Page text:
KINDLAND: It’s interesting that you’re already self-enforcing those regulations. Do you see other brands not doing that getting weeded out?
RAY: Part of it is consumer education. We don’t speak poorly of any brands, but there are definitely some other brands that are doing it the right way, and I think the consumer responds well to that. There’s a reason that people value brand, it’s supposed to mean something and stand for something. From day one we wanted our brand to stand for high-quality, safe medicine. 

KINDLAND: From the time the flower is harvested to the time it’s packaged and ready for sale, how long is that? And what steps are taken throughout that process?
RAY: It’s a little bit tough to give you the exact farm-to-table since a lot of farmers have different dry cure methodologies. But in most cases, we’re taking stuff off the farm within a week or two of dry cure, and it becomes an Island within a week or two of that, and then it’s right out to the consumer. Fortunately, and unfortunately, depending on how you look at it, we actually don’t even have inventory right now because we sell everything we can make. So nothing is sitting around on a shelf right now. About as quickly as we get it off the farm and rolling, it’s going into the hands of a consumer.

BRANDON: There’s a reasonable chance it was manufactured that week. We have custom ziplock bags inside of our boxes and our boxes are sealed pretty tightly, so I think we do a pretty good job at preserving freshness if you compare it to other brands that don’t have an internal baggie. For now, we’re investing to make sure that regardless of whether it was a week or a month, that it’s as fresh as it possibly can be when the consumer tries it.

KINDLAND: From a consumer standpoint, if I bought one and was saving it for later, what’s the recommendation you give as far as storing the joints? How long, or what’s the proper way to store it?
RAY: Between 60-80 degrees [Fahrenheit] would be optimal. I think 80 is on the higher end. If you can store it somewhere in the 60-degree area that’s dark and has relative humidity, around fifty percent, that’s probably optimal storage conditions. At some point we’ll start printing on the box a born-on date or a use-by date. We personally have never sold something that we manufactured longer than sixty days out, so we just kind of hold ourselves to that standard. We’ve looked at donating it to patients in need and stuff like that. We don’t have that problem right now, but I think generally speaking you should try and use it within a couple of months. It’s a plant material, so it degrades.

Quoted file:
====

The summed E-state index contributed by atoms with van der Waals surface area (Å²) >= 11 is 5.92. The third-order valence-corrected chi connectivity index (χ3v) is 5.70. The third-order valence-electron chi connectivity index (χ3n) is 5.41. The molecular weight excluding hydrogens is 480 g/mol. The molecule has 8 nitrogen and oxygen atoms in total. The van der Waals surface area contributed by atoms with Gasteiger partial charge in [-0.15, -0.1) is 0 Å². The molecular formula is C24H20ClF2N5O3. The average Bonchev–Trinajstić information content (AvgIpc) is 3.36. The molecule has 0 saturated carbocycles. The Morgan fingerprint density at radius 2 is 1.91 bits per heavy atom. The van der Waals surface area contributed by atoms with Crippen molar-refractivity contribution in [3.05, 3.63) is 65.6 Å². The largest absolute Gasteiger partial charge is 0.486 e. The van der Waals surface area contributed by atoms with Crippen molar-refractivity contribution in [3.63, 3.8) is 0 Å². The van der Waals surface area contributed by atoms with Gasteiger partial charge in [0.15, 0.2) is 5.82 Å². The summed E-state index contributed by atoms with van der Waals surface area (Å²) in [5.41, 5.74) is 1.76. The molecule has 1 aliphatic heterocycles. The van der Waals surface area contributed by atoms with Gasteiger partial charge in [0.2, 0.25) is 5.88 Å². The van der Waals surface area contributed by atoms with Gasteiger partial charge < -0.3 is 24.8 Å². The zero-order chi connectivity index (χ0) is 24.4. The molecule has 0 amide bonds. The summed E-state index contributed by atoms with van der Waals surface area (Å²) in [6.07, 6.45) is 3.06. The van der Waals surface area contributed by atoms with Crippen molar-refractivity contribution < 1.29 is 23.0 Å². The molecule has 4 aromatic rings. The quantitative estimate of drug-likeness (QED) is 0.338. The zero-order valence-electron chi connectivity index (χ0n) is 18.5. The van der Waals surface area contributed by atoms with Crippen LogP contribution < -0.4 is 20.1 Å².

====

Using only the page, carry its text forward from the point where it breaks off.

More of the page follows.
"There is no average day."

KINDLAND: What has been the brand’s biggest challenge so far?
RAY: Probably the two biggest [challenges] have been regulatory and capital. We’re eager to play in a regulated market. Unfortunately, it just takes forever to get there. And then capital. Those are probably the two things you hear from every cannabis business, though. Capital is tough, and not having access to traditional banking when the business is doubling every few months makes it really stressful.

BRANDON: The other one that’s challenging right now is that it’s just really noisy from a retailer’s perspective when you’re a brand. You walk into a store and they’re getting pitched by hundreds of other brands every week for shelf space, it’s tough. I think right now it’s not that hard to spin out a test product and go pitch to dispensaries on it, how many of these brands and products are going to be here five years from now remains to be seen.

KINLAND: What’s an average day like for both of you?
RAY: There is no average day.

This interview has been edited for length and clarity. 

All photos courtesy of Island.